One of my first inspirations for the character of Rapunzel --not her looks but her spirit --was a painting by Rembrandt: his commissioned portrait of Agatha Bas. I can't look at the painting without feeling the woman's vivid presence, and responding to the uncertain gesture of her hand, raised to the edge of the window that separates her from us. This sense of separation, and the woman's knowing, feeling gaze, are exactly what I would expect to see in Rapunzel, framed by the window of her tower, and separated from the world by an over-protective sorceress.

Another picture in the book called for the prince to stumble off into the woods, blind, but even worse, devastated at having lost Rapunzel. The image in my mind was a fresco by Masaccio, the intensely tragic figure of Adam in The Expulsion from the Garden of Eden (1427). Every part of this figure, from the covered eyes to the heavy footfall, shows what it is like for Adam to face the loss of his perfect life in Eden. So it is, too, with the prince; his life with Rapunzel, somehow artificial and untenable, seeming to be gone forever.

The last picture in the book may be the most likely to ring a bell with viewers; Raphael's "Madonna and Child with the Young St. John," also called La Belle Jardiniere, long one of his more popular paintings, was my source. It is a compelling expression of maternal love, and I felt a certain pleasure in adapting it to my own purposes; I was quite happy with the way my own prince fit right into the composition.

These and some other quotations from art history are now part of my Rapunzel. But I did not want to mention the fact in my note at the end of the book. Doing so, I thought, would have reduced the pictures in the book to some sort of hidden-art puzzle. I've had doubts about divulging the fact of these sources at all; I would not like this intermediary issue to get in the way of people's direct experience of my work. But in a presentation about Rapunzel at a library convention, I showed some slides of my sources anyway, and the ensuing discussion convinced me that it would be appropriate to reveal this information, though I still prefer it to be somewhere apart from the book.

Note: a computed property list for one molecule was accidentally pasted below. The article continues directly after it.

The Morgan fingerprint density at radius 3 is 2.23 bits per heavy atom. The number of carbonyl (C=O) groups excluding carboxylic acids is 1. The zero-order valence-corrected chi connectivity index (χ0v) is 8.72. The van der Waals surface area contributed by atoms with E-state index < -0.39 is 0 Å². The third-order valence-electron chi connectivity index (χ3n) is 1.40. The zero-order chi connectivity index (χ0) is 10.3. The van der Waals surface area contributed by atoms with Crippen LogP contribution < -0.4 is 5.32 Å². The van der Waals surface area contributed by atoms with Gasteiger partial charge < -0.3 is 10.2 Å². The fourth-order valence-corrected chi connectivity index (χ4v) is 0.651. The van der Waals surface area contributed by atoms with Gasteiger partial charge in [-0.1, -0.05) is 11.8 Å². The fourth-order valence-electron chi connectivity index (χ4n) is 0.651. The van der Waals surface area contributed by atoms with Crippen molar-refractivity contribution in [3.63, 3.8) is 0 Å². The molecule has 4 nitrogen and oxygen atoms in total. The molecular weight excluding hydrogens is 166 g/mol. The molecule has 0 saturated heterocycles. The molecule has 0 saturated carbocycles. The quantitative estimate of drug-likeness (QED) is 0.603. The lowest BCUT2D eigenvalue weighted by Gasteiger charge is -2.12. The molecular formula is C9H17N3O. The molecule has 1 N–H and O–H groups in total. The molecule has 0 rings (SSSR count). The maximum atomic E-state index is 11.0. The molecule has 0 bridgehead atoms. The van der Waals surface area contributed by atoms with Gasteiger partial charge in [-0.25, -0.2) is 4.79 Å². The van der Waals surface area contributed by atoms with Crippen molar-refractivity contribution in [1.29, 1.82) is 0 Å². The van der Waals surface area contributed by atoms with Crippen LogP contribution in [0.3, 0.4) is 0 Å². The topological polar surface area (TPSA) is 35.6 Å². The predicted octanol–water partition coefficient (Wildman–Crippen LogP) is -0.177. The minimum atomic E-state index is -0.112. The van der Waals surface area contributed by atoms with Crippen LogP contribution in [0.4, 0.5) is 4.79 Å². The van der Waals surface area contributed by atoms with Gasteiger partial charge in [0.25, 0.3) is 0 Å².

I've come to believe that the connections between the pictures in my book and the art they descend from might be interesting to any children who come to know and like these illustrations--might, in fact, help to spark an interest in that art. So my scruples about publicizing my sources for Rapunzel at all have been outweighed by the prospect that my quotations could be used by parents or teachers to foster a feeling for the beauty of Renaissance art.

Information about the four paintings:

"Agatha Bas" by Rembrandt. 1641. Oil on canvas, 41 1/2" x 33". Royal Collection, London.

"The Bridal Couple" by Rembrandt. Afer 1665. Oil on canvas, 48" x 61 1/2". Rijksmuseum, Amsterdam.

"The Expulsion from the Garden of Eden" by Masaccio. Circa 1427. Fresco. Brancacci Chapel, Santa Maria del Carmine, Florence.

"Madonna and Child with the Young St. John," or "La Belle Jardiniere" by Raphael. Circa 1507. Oil on panel, 48" x 31 1/2". Louvre Museum, Paris.